‘Ulf Andersson’s style is a remarkable blend of Stahlberg and Petrosian, with a sprinkling of Nimzowitsch thrown in for good measure. Its subtlety must appeal to the connoisseur, and his deep understanding of the game make him a Grandmaster of the highest order.’
quoted in Keene and Levy, Chess Olympiad Nice 1974 (Batsford 1975), p.126
From time to time players demonstrate their games to me and I have noticed a definite pattern: the weaker the player, the more ‘exciting’ the game. Control is lost by both sides and tactics abound.
There are, though, a few strong players, often those inclined to enjoy gambling, who remain hackers. However, I would argue that while they can provide fantastic entertainment for players of all strengths, a distortion from absolutely correct chess occurs when they impose their nature on the game, perhaps preferring to win or lose rather than draw.
‘Ulf used to play King’s Gambits, throwing in the kitchen sink in wild attacking games.’
Most great strategic players started out as hackers, but they learned to use their tactical skills to control the game and stop their opponents muddying the waters, enabling themselves to carry out their long-term aims. Thus most variations occur in the strategist’s head and not on the board at all. for me, chess has evolved to its highest level when the tussle revolves around whether a player can make anything out of a fractionally better pawn structure, the equality of strengths between the players ensuring that nothing dramatic happens in the meantime.
According to chess coach Peter Griffiths, when he was younger my hero Ulf Andersson used to play King’s Gambits and such like, throwing in the kitchen sink in wild attacking games. Now as a world-class GM he has sublimated his talents to a depth of subtlety which the average player simply doesn’t understand! For this reason the type of game Ulf plays is completely ignored by chess writers. I expect most people will find the following game boring.
Right from the opening White plans to exchange his wing pawns for Black’s centre pawns. This gives White more influence in the centre and will automatically leave Black with pawns exposed to attack on the queenside. Meanwhile the white pawn formation from the h- to the d-file remains as solid as a rock.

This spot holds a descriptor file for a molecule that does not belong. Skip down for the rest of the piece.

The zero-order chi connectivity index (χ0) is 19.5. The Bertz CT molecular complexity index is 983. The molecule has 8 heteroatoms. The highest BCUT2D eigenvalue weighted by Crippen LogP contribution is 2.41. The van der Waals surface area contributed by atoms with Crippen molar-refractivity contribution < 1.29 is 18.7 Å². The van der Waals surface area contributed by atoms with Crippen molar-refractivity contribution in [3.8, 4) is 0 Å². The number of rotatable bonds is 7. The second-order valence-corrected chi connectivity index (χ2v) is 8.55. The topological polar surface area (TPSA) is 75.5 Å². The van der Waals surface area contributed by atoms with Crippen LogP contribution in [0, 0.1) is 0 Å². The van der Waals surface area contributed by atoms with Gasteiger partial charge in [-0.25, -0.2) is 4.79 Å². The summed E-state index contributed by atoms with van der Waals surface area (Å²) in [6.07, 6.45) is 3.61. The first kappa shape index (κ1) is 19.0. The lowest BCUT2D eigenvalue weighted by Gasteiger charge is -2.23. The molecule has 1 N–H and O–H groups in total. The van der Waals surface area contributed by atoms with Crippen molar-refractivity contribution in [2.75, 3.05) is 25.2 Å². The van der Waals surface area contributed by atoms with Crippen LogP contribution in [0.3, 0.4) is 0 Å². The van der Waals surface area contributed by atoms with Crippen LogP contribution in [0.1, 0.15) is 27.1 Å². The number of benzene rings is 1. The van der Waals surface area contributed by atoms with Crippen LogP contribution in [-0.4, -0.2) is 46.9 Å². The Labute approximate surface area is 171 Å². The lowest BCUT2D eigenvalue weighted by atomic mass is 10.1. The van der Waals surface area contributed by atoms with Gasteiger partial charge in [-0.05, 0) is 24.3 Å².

Ulf Andersson–Ivan Radulov
1 Nf3 d5 2 c4 dxc4
The first favourable exchange!
3 Na3 Nf6 4 Nxc4 e6 5 g3 b6 6 Bg2 Bb7 7 O-O Be7 8 d3 O-O 9 a3 c5 10 Bd2 Nc6 11 Rb1 b5 12 Ne3 Qb6 13 b4 Nd7 14 Bc3 Rab8 15 Qd2 Nd4 16 bxc5
The second favourable exchange.
16…Nxf3+ 17 Bxf3 Nxc5 18 Be5 Rbc8 19 Bxb7 Qxb7 20 Qa5 a6 21 a4
Trying to exchange a queenside pawn to isolate Black’s remaining one.
21…Nd7 22 Bd4 b4 23 Nc4 Nb8 24 Qe5 Bf6 25 Qe3 Bxd4 26 Qxd4 Nc6 27 Qb6
See next note.
27…Qd7 28 Rb2 Nd4 29 Re1 Rb8 30 Qxa6 Ra8 31 Qd6
Getting rid of the queens in order to carry out the strategic plan with a little interference as possible.
31…Qxd6 32 Nxd6 Rxa4 33 Kg2 Rd8 34 Rc1 Raa8 35 Nc4 Rab8 36 e3 Nf5 37 Ne5 Ne7 38 Rc7 Re8 39 Rc4 f6 40 Nd7
Rbd8 41 Nc5 Nc6 42 d4
Forced because White threatened both Na6 and Nd3.
43 Nb3 Rc8 44 d5 Ne7 45 Rxc8 Rxc8 46 e4 Rc4 47 Nd2 Rd4 48 Nb3
The repeating of moves: nothing to lose and Black might just succumb immediately with 48…Rxe4 49 d6 Nc6 50 Rc2.
48…Rc4 49 f3 Kf7 50 Na5 Rd4 51 Kf2 Ke8 52 Nb7 f5
Weakens the e-pawn, but otherwise Nc5-a6 or e6 follows. It is unnerving how often the winner ends up with connected passed pawns on the e- and d-files in games like this.
53 Ke3 Nc8 54 Rc2 Nb6 55 Rc6 Na4 56 Nd6+ Kd7 57 Nc4 b3 58 Nxe5+ Kd8 59 Rc1
Care must be taken when playing such a game, as if Black had been able to obtain the initiative then suddenly his possession of a passed pawn could have been lethal.
It gives me tremendous pleasure each time I play through a game as smooth and logical as this, especially when I think of the mess Radulov would love to have created!
First published in Kingpin 15 (Summer 1989)
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